The Formula SAE is a student design competition organized by SAE International. The goal is to design and manufacture a Formula-style race car under very strict regulations.
Rapid Prototyping Helps University Students Design Racing Car
Case Study from | Smart International
The Formula SAE is a student design competition organized by SAE International (previously known as the Society of Automotive Engineers, SAE). The goal is to design and manufacture a Formula-style race car under very strict regulations, where the ingenuity counts as an advantage within very narrow margins. The prototype race car is evaluated for its potential as a production vehicle. Each student team designs, builds, and tests a prototype based on a series of rules, whose purpose is both ensuring on-track safety (the cars are driven by the students themselves) and promoting clever problem-solving.
Formula SAE encompasses all aspects of a business including research, design, manufacturing, testing, developing, marketing, management, and fundraising. Each team is made up entirely of active college students (including drivers).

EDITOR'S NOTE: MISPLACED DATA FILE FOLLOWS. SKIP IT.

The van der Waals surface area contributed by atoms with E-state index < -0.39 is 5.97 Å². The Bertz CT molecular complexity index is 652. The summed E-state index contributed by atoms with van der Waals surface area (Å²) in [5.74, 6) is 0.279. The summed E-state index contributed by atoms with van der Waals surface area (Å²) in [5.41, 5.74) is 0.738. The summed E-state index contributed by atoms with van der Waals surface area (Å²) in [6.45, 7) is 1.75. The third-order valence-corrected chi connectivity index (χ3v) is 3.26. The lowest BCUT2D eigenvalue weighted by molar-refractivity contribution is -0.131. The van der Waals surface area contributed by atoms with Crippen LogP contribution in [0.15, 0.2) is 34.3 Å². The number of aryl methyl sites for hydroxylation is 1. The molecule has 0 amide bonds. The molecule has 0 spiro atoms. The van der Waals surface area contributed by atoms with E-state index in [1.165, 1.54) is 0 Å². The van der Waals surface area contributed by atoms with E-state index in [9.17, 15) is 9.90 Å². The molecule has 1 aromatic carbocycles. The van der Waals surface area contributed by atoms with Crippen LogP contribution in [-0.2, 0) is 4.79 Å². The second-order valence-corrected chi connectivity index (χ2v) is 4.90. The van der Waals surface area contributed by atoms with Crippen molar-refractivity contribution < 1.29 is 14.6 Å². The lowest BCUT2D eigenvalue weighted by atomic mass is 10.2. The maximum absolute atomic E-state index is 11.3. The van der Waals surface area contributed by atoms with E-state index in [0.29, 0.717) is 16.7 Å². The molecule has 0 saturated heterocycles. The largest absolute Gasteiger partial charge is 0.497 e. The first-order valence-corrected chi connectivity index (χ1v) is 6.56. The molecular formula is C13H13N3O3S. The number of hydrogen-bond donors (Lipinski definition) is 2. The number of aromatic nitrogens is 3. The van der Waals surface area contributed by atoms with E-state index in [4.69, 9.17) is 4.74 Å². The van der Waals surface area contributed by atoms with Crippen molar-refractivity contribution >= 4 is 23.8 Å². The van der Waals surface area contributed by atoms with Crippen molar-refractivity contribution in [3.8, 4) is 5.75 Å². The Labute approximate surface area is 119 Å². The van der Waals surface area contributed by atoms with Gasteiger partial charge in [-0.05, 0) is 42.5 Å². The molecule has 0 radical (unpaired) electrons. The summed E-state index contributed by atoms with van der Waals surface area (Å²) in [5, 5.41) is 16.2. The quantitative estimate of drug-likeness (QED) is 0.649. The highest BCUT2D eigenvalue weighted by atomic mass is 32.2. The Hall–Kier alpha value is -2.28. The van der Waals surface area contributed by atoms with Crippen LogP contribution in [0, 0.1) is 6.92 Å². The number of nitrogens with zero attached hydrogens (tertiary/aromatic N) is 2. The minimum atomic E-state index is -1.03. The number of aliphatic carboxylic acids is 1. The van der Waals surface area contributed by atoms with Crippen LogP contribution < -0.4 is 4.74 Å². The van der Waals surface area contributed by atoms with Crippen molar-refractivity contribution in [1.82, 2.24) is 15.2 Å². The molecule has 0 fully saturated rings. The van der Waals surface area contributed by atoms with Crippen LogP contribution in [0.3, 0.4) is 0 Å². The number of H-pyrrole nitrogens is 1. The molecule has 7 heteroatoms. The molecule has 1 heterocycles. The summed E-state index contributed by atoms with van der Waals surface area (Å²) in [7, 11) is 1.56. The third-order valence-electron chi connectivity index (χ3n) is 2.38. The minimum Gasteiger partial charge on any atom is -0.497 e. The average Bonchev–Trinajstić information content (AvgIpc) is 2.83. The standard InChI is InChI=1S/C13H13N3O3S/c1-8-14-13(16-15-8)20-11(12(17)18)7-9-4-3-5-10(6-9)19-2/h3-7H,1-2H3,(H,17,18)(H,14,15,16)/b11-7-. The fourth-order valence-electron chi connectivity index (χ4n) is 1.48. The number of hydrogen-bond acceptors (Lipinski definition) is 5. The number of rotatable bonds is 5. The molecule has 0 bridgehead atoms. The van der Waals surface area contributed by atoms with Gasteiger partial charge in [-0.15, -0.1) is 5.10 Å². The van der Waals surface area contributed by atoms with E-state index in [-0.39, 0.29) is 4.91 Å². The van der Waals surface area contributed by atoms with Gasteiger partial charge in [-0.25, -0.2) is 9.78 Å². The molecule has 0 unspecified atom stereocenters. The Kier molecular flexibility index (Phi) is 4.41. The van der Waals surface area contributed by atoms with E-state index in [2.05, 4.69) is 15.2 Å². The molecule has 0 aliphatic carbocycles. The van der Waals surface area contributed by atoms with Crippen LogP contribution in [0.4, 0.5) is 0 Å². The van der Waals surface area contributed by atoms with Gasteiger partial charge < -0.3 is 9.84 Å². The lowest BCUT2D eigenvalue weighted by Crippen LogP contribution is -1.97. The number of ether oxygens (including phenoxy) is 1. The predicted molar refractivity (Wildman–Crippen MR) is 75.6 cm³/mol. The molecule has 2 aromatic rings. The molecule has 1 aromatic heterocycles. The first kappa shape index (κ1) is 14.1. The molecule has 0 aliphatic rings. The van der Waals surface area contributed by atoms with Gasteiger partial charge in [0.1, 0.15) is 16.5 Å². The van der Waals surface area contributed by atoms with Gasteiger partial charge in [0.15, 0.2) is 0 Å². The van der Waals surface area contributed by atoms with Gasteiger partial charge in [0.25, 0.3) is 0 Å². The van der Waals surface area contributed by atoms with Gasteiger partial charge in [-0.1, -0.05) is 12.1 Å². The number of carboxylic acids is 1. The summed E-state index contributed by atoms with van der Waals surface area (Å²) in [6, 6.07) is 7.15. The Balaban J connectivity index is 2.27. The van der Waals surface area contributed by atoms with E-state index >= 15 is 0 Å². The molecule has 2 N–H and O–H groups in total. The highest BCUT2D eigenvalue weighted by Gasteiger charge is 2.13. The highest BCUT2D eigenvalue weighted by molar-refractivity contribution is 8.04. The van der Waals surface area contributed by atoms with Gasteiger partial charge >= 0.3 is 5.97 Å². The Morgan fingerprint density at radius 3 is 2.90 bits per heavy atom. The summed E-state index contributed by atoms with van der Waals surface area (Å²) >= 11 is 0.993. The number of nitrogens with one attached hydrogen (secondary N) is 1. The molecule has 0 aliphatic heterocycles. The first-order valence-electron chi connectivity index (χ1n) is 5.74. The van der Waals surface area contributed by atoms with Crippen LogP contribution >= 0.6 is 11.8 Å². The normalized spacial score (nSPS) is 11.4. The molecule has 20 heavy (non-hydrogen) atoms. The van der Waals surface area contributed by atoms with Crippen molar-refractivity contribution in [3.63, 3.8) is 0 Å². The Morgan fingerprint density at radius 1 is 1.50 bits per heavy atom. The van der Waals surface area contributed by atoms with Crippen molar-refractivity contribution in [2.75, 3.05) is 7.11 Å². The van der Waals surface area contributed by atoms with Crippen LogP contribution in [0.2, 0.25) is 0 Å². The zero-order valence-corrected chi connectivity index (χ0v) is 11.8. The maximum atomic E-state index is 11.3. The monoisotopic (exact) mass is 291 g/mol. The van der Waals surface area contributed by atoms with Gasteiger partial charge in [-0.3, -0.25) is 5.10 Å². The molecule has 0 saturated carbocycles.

Composite materials, elaborate and expensive machining projects, and rapid prototyping are used as innovative weight-saving strategies. Furthermore, 3D printing offers the possibility to iterate parts continuously with reduced costs. The cars are tested and qualified according to their safety, design, maneuverability, performance, and acceleration. Particularly, the jury looks for improvements with regard to tests of previous components to be able to see the advances and the ingenuity of the equipment.
The ITBA (Technological Institute of Buenos Aires) located in Buenos Aires, Argentina is a renowned university throughout Latin America and the world. The ITBA team led by Prof. Juan Zubiri (first on the right) has been competing in the SAE FORMULA for some years and in 2018 has achieved second place in the Brazil competition.
The team of mechanical, electrical, and electronics college students works informally on the project, receiving support from various sponsors. Students build and test the SAE vehicles directly at ITBA premises, equipped with water cutters, CNC, lathes, 3D printers, as well as fatigue test machinery (for suspensions, general fatigue, etc.).
ITBA manufacturing lab and testing facilities.
3D printing accelerates R&D, improves design lead time, prototyping workflow and precision required to manufacture parts in a variety of engineering materials.